You know, Linux is not the same as Windows, among other things because Linux it has many different flavors. But one very particular thing that Linux (already linuxeros) involves, is that you enter a game of egos:
- I use Ubuntu, Windows XP it's for idiots,
- Naaa, that's for ladybugs, I use Debian.
- I am more macho than all of you, I use SlackwareSend me for being such a geek.
The way you see it, that's the way it works. For some, the idea of using an operating system is not merely to do tasks with it, but to "learn."
Easy Distros and Hard Distros.
At first I didn't understand anything, why would anyone want to use a more complicated version of Linux intentionally? Is it pure asshole that people are? Or is it perhaps that it is a way of believing oneself more than the rest?
Of all the above there is a little:
- The ego of linuxers inflates the more complex their distro
- Things that are supposed to be done fast become slow like installing the system
- Most do not need to turn every "knob" on the system to have a reliable system.
... but it is no less true that the "macho distros" have an advantage over the others:
Easy Distros = Quick installation and nothing complex = Little customizable.
Difficult Distros= Slow to install and complicated to the point of saying enough = Very adjustable.
If you are just getting to know the world Linux, even if they tell you that Ubuntu and Debian they look alike, for no reason do you try DebianPlease, no, especially if you want to keep your still secure XP.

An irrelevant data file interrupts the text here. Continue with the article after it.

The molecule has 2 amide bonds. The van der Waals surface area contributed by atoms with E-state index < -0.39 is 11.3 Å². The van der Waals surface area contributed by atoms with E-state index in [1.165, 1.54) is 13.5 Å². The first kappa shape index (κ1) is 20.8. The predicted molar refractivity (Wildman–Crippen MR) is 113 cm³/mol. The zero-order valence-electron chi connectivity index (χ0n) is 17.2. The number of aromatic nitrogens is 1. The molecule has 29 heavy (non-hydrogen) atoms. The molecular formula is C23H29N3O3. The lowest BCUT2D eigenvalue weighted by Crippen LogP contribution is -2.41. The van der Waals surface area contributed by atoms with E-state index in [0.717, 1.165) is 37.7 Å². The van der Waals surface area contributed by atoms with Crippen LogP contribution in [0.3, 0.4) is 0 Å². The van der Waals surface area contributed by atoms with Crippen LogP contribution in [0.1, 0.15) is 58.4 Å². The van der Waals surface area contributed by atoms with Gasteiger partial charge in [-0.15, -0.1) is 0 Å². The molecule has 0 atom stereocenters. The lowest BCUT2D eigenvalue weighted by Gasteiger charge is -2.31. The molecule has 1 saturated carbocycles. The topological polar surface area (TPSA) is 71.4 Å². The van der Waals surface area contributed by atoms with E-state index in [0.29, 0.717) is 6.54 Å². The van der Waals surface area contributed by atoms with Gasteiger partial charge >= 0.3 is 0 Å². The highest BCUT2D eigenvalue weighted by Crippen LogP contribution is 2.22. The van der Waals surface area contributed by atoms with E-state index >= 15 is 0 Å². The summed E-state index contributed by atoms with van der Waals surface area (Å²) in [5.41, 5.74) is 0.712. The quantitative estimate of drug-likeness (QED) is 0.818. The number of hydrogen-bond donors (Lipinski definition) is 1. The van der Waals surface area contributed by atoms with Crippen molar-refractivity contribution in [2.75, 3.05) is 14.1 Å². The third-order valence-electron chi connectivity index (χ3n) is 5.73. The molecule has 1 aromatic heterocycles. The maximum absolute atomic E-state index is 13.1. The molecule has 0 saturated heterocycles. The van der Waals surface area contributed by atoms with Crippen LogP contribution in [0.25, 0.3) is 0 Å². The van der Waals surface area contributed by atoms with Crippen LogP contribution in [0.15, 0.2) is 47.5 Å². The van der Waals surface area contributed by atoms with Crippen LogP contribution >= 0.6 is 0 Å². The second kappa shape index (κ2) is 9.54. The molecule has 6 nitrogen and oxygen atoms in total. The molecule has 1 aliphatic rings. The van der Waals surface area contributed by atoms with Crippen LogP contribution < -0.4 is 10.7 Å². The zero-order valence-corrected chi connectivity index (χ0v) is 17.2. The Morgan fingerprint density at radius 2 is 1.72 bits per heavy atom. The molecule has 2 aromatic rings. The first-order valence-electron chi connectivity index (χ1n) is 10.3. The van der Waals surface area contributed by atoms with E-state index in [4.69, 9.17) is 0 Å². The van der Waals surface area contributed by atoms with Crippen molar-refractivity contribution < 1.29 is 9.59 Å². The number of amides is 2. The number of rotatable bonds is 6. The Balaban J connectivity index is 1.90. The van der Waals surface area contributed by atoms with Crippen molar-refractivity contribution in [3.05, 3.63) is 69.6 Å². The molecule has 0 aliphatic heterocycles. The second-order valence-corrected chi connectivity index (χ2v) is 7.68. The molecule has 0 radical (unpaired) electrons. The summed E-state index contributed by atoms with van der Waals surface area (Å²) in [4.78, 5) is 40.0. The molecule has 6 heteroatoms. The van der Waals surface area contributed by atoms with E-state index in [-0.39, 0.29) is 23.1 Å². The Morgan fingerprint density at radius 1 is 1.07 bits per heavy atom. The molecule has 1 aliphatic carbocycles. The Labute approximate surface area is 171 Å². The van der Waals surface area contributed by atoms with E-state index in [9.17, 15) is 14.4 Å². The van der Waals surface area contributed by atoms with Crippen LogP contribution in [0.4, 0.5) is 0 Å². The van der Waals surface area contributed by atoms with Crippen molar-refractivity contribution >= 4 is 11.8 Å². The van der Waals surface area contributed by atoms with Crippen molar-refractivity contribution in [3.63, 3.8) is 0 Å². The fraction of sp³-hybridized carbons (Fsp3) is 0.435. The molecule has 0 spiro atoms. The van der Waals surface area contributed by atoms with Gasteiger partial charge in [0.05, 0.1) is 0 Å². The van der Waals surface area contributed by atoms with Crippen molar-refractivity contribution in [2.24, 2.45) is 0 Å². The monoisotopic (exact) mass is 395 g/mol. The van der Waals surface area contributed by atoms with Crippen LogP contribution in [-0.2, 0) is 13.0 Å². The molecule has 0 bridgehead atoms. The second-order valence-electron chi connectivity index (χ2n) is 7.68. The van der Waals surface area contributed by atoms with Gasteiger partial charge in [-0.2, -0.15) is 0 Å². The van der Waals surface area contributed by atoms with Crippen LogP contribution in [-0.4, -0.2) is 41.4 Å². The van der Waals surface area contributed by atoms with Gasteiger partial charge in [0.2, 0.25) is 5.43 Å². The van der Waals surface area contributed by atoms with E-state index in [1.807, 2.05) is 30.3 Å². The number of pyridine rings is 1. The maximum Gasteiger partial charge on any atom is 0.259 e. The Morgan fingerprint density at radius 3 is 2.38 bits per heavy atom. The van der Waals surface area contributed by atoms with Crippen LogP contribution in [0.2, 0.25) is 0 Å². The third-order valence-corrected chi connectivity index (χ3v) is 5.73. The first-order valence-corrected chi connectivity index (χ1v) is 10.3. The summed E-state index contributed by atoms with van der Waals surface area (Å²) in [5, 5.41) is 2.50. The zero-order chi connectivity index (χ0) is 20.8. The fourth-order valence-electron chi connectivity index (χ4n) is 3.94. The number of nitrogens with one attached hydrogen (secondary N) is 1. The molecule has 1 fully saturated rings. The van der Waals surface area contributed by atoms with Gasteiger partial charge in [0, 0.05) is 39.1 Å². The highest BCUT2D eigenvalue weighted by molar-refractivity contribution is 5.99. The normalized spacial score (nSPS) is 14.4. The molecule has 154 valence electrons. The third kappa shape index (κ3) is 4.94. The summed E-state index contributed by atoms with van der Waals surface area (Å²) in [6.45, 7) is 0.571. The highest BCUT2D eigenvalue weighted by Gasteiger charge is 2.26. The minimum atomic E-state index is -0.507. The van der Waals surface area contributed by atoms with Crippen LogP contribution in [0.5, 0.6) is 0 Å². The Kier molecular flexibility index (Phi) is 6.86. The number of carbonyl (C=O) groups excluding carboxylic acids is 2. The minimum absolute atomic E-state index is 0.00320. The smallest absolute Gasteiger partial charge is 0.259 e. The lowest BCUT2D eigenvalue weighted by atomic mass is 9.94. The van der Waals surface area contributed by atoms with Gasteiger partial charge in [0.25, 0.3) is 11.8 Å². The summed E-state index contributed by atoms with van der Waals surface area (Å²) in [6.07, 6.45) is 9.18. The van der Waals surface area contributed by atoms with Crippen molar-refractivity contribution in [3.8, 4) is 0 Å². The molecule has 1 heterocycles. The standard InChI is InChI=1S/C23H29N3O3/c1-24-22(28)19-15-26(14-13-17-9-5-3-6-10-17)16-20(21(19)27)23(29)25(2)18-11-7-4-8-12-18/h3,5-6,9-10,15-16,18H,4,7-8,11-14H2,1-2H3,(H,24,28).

Whenever possible, try the distro (whatever) on a virtual machine, so as not to have unpleasant surprises later.
If your system works fine,why change? Seriously, think about that and if your answer to that question is consistent and goes beyond your Linux ego, the change will be appropriate.
Here is a list of "easy distros":
- Ubuntu (and all its derivatives)
- Linux Mint (derived from Ubuntu without the "untu" especially recommended for a beginner)
- Fedora (Free derivative of Red Hat, a commercial distro)
- Anyone who has only free software (yes, how does she like them Stallman)
- Debian (especially for the initial installation, it is the "mother of ubuntu")
- Slackware and any of its derivatives
- Arch Linux
- Any little known distro, if you have a small community, go to this category
If I miss one or they disagree with me on the list I have made (because there are many), let me know.
And do you use a distro of little girl or macho? Is it a matter of egos or learning?